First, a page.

Think About Feathers
Velcro-like hooks on the barbules interlock to form a windproof vane on either side of the rachis. The light and flexible surface area created by this microstructure allows birds to create two efficient airfoils –the wings.
The leading edges of primary and secondary wing feathers are shorter to prevent any mid-air twisting that might ruin the efficiency of the airfoil.
Long and loose, the barbules on downy feathers trap air next to the bird’s warm body.
The rachis is short or absent, so down can easily stay tucked in under the contour feathers creating an insulating layer close the skin.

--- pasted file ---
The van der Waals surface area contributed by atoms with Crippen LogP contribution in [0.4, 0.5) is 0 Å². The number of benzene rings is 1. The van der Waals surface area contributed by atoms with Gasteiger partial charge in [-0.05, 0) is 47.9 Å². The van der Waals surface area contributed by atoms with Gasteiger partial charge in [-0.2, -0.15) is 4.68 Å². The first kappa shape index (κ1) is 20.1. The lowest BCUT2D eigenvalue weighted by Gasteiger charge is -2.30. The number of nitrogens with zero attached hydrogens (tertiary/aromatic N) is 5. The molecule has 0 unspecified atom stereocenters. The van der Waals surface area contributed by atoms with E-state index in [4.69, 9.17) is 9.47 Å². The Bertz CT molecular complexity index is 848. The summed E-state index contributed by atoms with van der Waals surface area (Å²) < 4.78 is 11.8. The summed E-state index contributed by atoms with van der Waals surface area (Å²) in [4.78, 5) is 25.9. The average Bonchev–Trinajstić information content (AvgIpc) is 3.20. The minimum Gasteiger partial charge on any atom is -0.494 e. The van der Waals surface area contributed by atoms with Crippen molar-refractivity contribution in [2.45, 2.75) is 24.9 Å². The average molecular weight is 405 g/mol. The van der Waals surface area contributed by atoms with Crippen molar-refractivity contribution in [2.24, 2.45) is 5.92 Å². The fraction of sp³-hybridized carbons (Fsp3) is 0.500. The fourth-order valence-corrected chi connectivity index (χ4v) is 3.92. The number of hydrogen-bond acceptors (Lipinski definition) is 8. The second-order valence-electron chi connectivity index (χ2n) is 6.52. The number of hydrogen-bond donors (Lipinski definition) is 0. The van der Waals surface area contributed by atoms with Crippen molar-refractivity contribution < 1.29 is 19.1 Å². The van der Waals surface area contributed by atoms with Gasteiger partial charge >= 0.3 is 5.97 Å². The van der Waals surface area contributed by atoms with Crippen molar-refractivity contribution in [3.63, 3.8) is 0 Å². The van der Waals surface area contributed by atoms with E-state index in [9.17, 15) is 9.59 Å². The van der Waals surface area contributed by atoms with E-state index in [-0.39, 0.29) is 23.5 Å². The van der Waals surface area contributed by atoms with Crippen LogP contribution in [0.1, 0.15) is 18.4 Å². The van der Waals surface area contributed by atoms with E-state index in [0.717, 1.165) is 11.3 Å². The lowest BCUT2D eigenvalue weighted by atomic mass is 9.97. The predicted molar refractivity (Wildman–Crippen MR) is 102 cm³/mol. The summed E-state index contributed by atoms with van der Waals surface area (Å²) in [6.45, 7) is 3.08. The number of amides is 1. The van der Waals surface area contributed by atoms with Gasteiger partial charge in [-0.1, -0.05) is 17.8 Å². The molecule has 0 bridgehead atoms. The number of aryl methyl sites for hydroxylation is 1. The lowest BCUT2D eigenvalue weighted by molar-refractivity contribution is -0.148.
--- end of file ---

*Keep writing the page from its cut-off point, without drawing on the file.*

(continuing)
Once scientists observed the process of feather growth closely, they began to suspect that the evolutionary pathway might mirror the steps in the growth process – after all, evolution and development are closely linked. The Aha! moment came with the discovery of dinosaur fossils adorned with ancient feathers from each of the proposed evolutionary steps. The upshot? Feathers weren’t always for flight, their first functions were likely insulation and display.
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